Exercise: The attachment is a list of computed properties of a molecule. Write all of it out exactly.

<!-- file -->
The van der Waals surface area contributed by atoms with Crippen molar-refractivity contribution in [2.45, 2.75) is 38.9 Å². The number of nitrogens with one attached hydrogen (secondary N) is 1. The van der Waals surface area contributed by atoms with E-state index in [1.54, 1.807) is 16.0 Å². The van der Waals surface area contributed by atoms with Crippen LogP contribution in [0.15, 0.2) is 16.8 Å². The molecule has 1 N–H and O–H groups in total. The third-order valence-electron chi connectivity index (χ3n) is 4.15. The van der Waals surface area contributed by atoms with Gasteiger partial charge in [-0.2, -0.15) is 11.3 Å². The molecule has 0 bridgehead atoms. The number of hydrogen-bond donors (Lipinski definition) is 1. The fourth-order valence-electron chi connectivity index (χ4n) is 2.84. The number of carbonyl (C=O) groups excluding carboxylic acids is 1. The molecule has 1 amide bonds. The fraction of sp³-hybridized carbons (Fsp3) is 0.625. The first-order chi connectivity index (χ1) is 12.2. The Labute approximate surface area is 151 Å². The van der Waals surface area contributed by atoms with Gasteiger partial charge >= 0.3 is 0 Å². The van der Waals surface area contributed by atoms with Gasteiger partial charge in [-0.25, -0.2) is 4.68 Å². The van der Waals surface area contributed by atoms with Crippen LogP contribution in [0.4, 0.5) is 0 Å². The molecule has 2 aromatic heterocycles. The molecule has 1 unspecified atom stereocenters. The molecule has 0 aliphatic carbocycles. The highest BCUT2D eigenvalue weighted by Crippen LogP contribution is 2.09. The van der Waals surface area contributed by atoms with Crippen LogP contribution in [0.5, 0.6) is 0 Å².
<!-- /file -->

The van der Waals surface area contributed by atoms with Crippen molar-refractivity contribution in [2.45, 2.75) is 38.9 Å². The number of nitrogens with one attached hydrogen (secondary N) is 1. The van der Waals surface area contributed by atoms with E-state index in [1.54, 1.807) is 16.0 Å². The van der Waals surface area contributed by atoms with Crippen LogP contribution in [0.15, 0.2) is 16.8 Å². The molecule has 1 N–H and O–H groups in total. The third-order valence-electron chi connectivity index (χ3n) is 4.15. The van der Waals surface area contributed by atoms with Gasteiger partial charge in [-0.2, -0.15) is 11.3 Å². The molecule has 0 bridgehead atoms. The number of hydrogen-bond donors (Lipinski definition) is 1. The fourth-order valence-electron chi connectivity index (χ4n) is 2.84. The number of carbonyl (C=O) groups excluding carboxylic acids is 1. The molecule has 1 amide bonds. The fraction of sp³-hybridized carbons (Fsp3) is 0.625. The first-order chi connectivity index (χ1) is 12.2. The Labute approximate surface area is 151 Å². The van der Waals surface area contributed by atoms with Gasteiger partial charge >= 0.3 is 0 Å². The van der Waals surface area contributed by atoms with Gasteiger partial charge in [-0.25, -0.2) is 4.68 Å². The van der Waals surface area contributed by atoms with Crippen LogP contribution in [0.4, 0.5) is 0 Å². The molecule has 2 aromatic heterocycles. The molecule has 1 unspecified atom stereocenters. The molecule has 0 aliphatic carbocycles. The highest BCUT2D eigenvalue weighted by Crippen LogP contribution is 2.09. The van der Waals surface area contributed by atoms with Crippen LogP contribution in [0.5, 0.6) is 0 Å².